11/14/12 4:50 PM ET
Reimold optimistic he can solidify left field for O's
Slugger works way back from surgery while team could go after replacement
By Brittany Ghiroli / MLB.com
"They can do what they want to do, but I'll be ready to go and I'll be ready to play," said Reimold, the O's Opening Day left fielder in 2012, who had just 67 at-bats before being shut down with neck spasms that -- despite several rehab attempts -- ended his season and resulted in surgery to repair a herniated disk and fuse two of the vertebrae.
"I will be planning on playing left field, unless someone tells me otherwise," said Reimold, who also plans on arriving early to this year's camp in Sarasota, Fla. "So that's what I will be focused on playing for the rest of the offseason. Obviously, I will take anything else [the organization does] and turn it into motivation to get better."
Reimold will get another X-ray on his neck in December to ensure the area is fully healed before going full bore in the weight room, although there are certain exercises he isn't limited in. He remains on track to have a regular offseason and progress back into baseball activities after Christmas, a routine he's had in previous winters, using the early part of the offseason to build up strength.
"I'm not going to load up my back with 400 pounds until I get the clearance to do it," said Reimold, who had a home gym built in his garage with help from special assistant Brady Anderson. "I'm not going to do anything crazy. I can do pretty much everything. Just be smart about it is pretty much my rule. It's what the doctors say, 'Just be smart about it.'
"Once I get the other X-ray that it's all healed and fused together ... that's the last step is to make sure it's all fused together, which it should be done by then. Because it was getting there last time [I had an X-ray], in September, so we want to make sure."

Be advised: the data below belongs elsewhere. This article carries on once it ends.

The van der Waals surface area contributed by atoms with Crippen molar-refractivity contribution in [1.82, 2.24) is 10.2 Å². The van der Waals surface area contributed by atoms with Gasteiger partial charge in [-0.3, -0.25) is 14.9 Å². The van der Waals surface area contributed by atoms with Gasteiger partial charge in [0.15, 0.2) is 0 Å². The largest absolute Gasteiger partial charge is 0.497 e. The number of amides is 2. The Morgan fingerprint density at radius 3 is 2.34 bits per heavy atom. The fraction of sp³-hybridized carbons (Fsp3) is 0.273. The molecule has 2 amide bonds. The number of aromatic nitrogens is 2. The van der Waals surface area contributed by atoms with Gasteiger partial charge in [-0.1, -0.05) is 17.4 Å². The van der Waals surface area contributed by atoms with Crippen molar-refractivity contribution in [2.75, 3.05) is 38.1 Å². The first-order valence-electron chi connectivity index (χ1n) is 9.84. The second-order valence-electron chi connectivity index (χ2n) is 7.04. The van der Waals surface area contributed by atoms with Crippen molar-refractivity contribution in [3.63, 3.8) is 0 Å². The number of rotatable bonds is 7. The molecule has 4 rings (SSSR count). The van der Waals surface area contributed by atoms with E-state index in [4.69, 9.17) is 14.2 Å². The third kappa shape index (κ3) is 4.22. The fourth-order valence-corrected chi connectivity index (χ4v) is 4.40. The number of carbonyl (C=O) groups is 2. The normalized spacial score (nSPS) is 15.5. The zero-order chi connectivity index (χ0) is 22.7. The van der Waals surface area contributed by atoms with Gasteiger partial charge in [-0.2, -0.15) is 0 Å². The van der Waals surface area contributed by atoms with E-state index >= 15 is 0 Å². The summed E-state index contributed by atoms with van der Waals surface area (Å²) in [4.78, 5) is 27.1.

After a solid spring, Reimold hit .313 with five homers and 10 RBIs, posting a .627 slugging percentage in 16 games before hitting the disabled list on May 1. It was a frustratingly premature end to a season in which Reimold was slated to be Baltimore's starting left fielder, a spot the organization hasn't been able to solidify in the past few years.
"I would have loved to continue playing and played out the year and see where that would have lead," said Reimold, who hasn't had more than 300 Major League at-bats in a season since 2009, "but I have to start back over and there's nothing I can do about it now. But I will be doing everything I can to be ready."
And, in turn, the Orioles will continue to ensure there are options and depth on the roster. The team has remained in contact with free agent Nate McLouth -- who manned left field down the stretch -- and has been linked to Jonny Gomes. Executive vice president of baseball operations Dan Duquette told MLB.com on Tuesday that Baltimore made it clear at last week's General Managers Meetings that the club is interested in exploring trades for a hitter that can play first base/designated hitter, as well as left field.
And while Reimold said he understands the O's are free to make whatever moves they feel are best, he is focused on proving he can be relied on as a long-term solution in left field, despite the "injury-prone" label that has followed him around.
"I haven't missed any significant time since 2007," Reimold said. "I shut myself down at the end of the season in '09, when I was told it would be a four-month recovery for the Achilles [torn tendon surgery]. I missed the last few weeks to get a head start on that. [I] didn't miss any time in 2010, 2011.
"If they want to get another left fielder, they can go ahead and do that. But I will be ready to play and good to go."
Reimold owns a career .261/.338/.455 line in parts of four seasons with the Orioles, appearing in 246 games since his Major League debut in '09. He spent most of '10 with Triple-A Norfolk, and was part of a left-field platoon in '11, with Luke Scott and Felix Pie also getting playing time.
Brittany Ghiroli is a reporter for MLB.com. Read her blog, Britt's Bird Watch, and follow her on Twitter @britt_ghiroli. This story was not subject to the approval of Major League Baseball or its clubs.